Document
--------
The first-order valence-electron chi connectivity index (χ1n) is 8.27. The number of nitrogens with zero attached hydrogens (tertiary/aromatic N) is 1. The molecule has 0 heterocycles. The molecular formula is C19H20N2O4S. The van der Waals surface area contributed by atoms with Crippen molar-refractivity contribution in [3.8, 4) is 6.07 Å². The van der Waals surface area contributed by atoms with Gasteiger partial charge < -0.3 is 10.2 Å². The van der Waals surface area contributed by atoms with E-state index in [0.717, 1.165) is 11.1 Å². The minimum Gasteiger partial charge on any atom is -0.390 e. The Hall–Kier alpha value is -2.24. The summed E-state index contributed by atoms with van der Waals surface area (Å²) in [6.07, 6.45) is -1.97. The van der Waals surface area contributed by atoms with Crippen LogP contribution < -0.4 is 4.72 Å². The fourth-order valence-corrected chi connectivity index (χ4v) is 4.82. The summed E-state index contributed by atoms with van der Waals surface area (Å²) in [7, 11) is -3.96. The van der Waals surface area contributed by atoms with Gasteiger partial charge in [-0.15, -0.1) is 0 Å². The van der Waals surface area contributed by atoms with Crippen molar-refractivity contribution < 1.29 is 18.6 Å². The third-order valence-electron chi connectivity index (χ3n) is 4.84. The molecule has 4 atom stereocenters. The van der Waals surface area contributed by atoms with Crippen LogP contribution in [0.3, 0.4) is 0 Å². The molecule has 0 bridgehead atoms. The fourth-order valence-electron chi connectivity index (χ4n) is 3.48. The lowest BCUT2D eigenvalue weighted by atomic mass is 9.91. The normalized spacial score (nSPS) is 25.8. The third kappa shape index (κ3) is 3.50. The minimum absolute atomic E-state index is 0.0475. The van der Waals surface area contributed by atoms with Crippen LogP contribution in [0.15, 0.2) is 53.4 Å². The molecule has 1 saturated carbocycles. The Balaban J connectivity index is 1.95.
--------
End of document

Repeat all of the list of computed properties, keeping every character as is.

The first-order valence-electron chi connectivity index (χ1n) is 8.27. The number of nitrogens with zero attached hydrogens (tertiary/aromatic N) is 1. The molecule has 0 heterocycles. The molecular formula is C19H20N2O4S. The van der Waals surface area contributed by atoms with Crippen molar-refractivity contribution in [3.8, 4) is 6.07 Å². The van der Waals surface area contributed by atoms with Gasteiger partial charge < -0.3 is 10.2 Å². The van der Waals surface area contributed by atoms with E-state index in [0.717, 1.165) is 11.1 Å². The minimum Gasteiger partial charge on any atom is -0.390 e. The Hall–Kier alpha value is -2.24. The summed E-state index contributed by atoms with van der Waals surface area (Å²) in [6.07, 6.45) is -1.97. The van der Waals surface area contributed by atoms with Crippen LogP contribution < -0.4 is 4.72 Å². The fourth-order valence-corrected chi connectivity index (χ4v) is 4.82. The summed E-state index contributed by atoms with van der Waals surface area (Å²) in [7, 11) is -3.96. The van der Waals surface area contributed by atoms with Gasteiger partial charge in [-0.15, -0.1) is 0 Å². The van der Waals surface area contributed by atoms with Crippen molar-refractivity contribution < 1.29 is 18.6 Å². The third-order valence-electron chi connectivity index (χ3n) is 4.84. The molecule has 4 atom stereocenters. The van der Waals surface area contributed by atoms with Crippen LogP contribution in [0.3, 0.4) is 0 Å². The molecule has 0 bridgehead atoms. The fourth-order valence-electron chi connectivity index (χ4n) is 3.48. The lowest BCUT2D eigenvalue weighted by atomic mass is 9.91. The normalized spacial score (nSPS) is 25.8. The third kappa shape index (κ3) is 3.50. The minimum absolute atomic E-state index is 0.0475. The van der Waals surface area contributed by atoms with Crippen LogP contribution in [0.15, 0.2) is 53.4 Å². The molecule has 1 saturated carbocycles. The Balaban J connectivity index is 1.95.